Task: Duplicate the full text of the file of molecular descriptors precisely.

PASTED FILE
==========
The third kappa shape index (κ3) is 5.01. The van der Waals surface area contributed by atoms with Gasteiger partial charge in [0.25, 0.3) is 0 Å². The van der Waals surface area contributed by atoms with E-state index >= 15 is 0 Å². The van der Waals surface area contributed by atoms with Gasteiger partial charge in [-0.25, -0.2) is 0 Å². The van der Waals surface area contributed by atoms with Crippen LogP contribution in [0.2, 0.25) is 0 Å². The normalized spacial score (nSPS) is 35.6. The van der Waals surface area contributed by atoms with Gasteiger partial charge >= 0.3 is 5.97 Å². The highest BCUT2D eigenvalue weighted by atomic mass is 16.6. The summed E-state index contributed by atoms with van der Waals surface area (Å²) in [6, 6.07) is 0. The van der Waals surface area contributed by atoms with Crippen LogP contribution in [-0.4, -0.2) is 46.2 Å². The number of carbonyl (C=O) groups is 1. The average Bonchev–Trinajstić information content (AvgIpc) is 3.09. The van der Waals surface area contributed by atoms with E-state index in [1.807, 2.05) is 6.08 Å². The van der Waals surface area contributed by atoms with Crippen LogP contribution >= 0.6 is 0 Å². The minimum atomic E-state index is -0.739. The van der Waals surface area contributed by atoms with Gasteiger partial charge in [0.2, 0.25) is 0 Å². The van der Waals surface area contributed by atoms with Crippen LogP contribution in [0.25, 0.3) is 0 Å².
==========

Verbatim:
The third kappa shape index (κ3) is 5.01. The van der Waals surface area contributed by atoms with Gasteiger partial charge in [0.25, 0.3) is 0 Å². The van der Waals surface area contributed by atoms with E-state index >= 15 is 0 Å². The van der Waals surface area contributed by atoms with Gasteiger partial charge in [-0.25, -0.2) is 0 Å². The van der Waals surface area contributed by atoms with Crippen LogP contribution in [0.2, 0.25) is 0 Å². The normalized spacial score (nSPS) is 35.6. The van der Waals surface area contributed by atoms with Gasteiger partial charge >= 0.3 is 5.97 Å². The highest BCUT2D eigenvalue weighted by atomic mass is 16.6. The summed E-state index contributed by atoms with van der Waals surface area (Å²) in [6, 6.07) is 0. The van der Waals surface area contributed by atoms with Crippen LogP contribution in [-0.4, -0.2) is 46.2 Å². The number of carbonyl (C=O) groups is 1. The average Bonchev–Trinajstić information content (AvgIpc) is 3.09. The van der Waals surface area contributed by atoms with E-state index in [1.807, 2.05) is 6.08 Å². The van der Waals surface area contributed by atoms with Crippen LogP contribution >= 0.6 is 0 Å². The minimum atomic E-state index is -0.739. The van der Waals surface area contributed by atoms with Gasteiger partial charge in [0.2, 0.25) is 0 Å². The van der Waals surface area contributed by atoms with Crippen LogP contribution in [0.25, 0.3) is 0 Å².